Welcome to this month’s poetry classroom, with poet and professor David Wright. We invite you to respond to the poems we’ll share here—their forms, images, sounds, meanings, surprises—ask questions of David and each other, and write your own poems along the way.
Bach Learns to Love the Masses (in b-minor)
You’ve hitched a ride to the form, to the form
you know will take you, take you where you know
the next hard hitch in the dance, and the score,
evened and smoothed, turns out, not a rondeau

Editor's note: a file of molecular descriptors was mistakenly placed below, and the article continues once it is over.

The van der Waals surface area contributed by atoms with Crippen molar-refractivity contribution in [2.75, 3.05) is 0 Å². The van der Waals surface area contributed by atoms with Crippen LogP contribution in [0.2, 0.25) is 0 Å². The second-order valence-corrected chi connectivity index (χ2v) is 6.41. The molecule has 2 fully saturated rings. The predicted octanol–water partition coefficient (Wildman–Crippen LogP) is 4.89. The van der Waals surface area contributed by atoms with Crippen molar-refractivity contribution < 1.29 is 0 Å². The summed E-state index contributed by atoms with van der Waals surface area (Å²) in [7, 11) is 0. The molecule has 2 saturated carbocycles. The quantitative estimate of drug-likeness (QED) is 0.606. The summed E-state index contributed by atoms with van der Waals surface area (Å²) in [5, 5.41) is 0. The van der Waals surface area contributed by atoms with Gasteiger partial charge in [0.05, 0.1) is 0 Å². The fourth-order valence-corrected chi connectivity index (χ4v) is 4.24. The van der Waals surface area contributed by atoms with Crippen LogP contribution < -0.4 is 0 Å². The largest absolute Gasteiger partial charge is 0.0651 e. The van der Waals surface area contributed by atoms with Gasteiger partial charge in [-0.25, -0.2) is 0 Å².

or gavotte, gavottes being another
slow way to move. No, this, love, is the fugue,
like high mass where the man in his miter
holds the body aloft, then again. Fugue
where all manner of noise comes to matter–
the low voices even get their measure
of love. We are falling here, a clatter
of loves–men into women—b-minor
tonic drawing us deep, bearing us down,
weary voices and full, home to the ground.
1. Do you know anything about the fugue music form? Is it necessary to know this, to appreciate the poem?
2. We have general ways we think about love and its expressions. Is there love in this poem?
3. There are quite a few rhymes in this poem (and something called half rhymes or slant rhymes, where the words almost rhyme or sound like an echo of each other). Does this lend anything to your experience of the poem?